“I molded myself more after him than anyone else,” says Nathan Fletcher about Quilty. Now in his second year at Keuka College, a school of about 1,900 students in upstate New York, Fletcher was on patrol with Quilty when he stepped on the IED. The two friends stayed in touch during Quilty’s rehabilitation, and Quilty started urging Fletcher to think about his post-Army life. “What’s your game plan?” he wanted to know.
Fletcher had tried college before he joined the Army but left after a semester and worked in a restaurant. This time, he felt he was ready for it. Quilty encouraged him to apply to schools while he was still a soldier, rather than wait until he was out, when time would slip by and motivation might fade.
At first, Fletcher, 27, didn’t tell his teachers or fellow students he had been to war. “I blended in, same as when I went to basic training. You sit back and observe and get a good feel for what’s going on before you start opening your mouth,” he says. Quilty believes that Fletcher’s combat experience gave him a maturity that sets him apart from his fellow students. “He understands what a bad day really is, and it’s not necessarily having too many papers due,” he says.
Though Fletcher rarely refers to Iraq and his military service there, he has built several close relationships with classmates and professors and participates in a campus leadership program. Fitting in at college was a pleasant surprise for him. “I found it really difficult to believe I’d have things in common with people so different from me,” he says. He stays close to several Army friends and talks to Quilty by phone regularly, about his classes and Quilty’s work, their families, and news of Army buddies. “If it wasn’t for the support networks, it would be unbearable at times,” Fletcher says.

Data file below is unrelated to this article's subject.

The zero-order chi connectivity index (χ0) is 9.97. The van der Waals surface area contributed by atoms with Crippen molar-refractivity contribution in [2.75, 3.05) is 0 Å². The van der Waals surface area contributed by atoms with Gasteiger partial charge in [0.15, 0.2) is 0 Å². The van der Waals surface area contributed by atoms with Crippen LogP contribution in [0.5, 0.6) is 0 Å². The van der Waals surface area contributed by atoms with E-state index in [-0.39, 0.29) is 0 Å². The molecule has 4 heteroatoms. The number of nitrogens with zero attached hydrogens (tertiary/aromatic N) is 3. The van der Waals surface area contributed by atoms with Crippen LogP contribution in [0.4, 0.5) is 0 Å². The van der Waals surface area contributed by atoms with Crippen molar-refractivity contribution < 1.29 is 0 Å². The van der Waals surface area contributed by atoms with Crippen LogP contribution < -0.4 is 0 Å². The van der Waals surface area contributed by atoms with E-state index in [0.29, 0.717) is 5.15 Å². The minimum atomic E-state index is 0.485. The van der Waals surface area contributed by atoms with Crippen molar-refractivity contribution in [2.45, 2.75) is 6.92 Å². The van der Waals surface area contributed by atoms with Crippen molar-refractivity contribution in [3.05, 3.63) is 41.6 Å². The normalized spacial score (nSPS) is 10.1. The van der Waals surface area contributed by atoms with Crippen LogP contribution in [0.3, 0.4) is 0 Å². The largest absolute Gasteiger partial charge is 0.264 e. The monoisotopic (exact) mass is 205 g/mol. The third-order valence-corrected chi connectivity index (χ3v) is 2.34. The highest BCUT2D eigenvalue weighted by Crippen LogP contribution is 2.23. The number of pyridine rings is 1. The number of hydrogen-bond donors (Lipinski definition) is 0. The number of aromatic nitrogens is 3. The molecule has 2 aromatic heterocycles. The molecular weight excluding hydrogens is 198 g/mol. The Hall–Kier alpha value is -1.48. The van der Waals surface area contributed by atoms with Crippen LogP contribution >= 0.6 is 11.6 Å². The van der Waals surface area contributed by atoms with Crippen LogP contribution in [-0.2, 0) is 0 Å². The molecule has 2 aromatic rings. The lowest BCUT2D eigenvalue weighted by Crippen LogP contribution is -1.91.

Like Quilty, who wants to be seen as a businessman, not a wounded vet, Fletcher embraces his civilian identity. He’s a student, like any other, though the GI Bill and school grants for vets cover most of his costs. He’s studying psychology, drawn to the subject by a desire to better understand the damage that war has done to him and his friends. He wants to help others, not just vets, and he’s already working as a nursing assistant at an inpatient mental health clinic near his school.
Just found the worst page in the entire dictionary. What I saw was disgraceful, disgusting, dishonest, and disingenuous.
Client: We need you to log in to the YouTube and make all our company videos viral.
My cat just walked up to the paper shredder and said, “Teach me everything you know.”
“Just because you can’t dance doesn’t mean you shouldn’t dance.” —Alcohol
@yoyoha (Josh Hara)
My parents didn’t want to move to Florida, but they turned 60 and that’s the law.
Q: What do you call an Amish guy with his hand in a horse’s mouth?
A: A mechanic.
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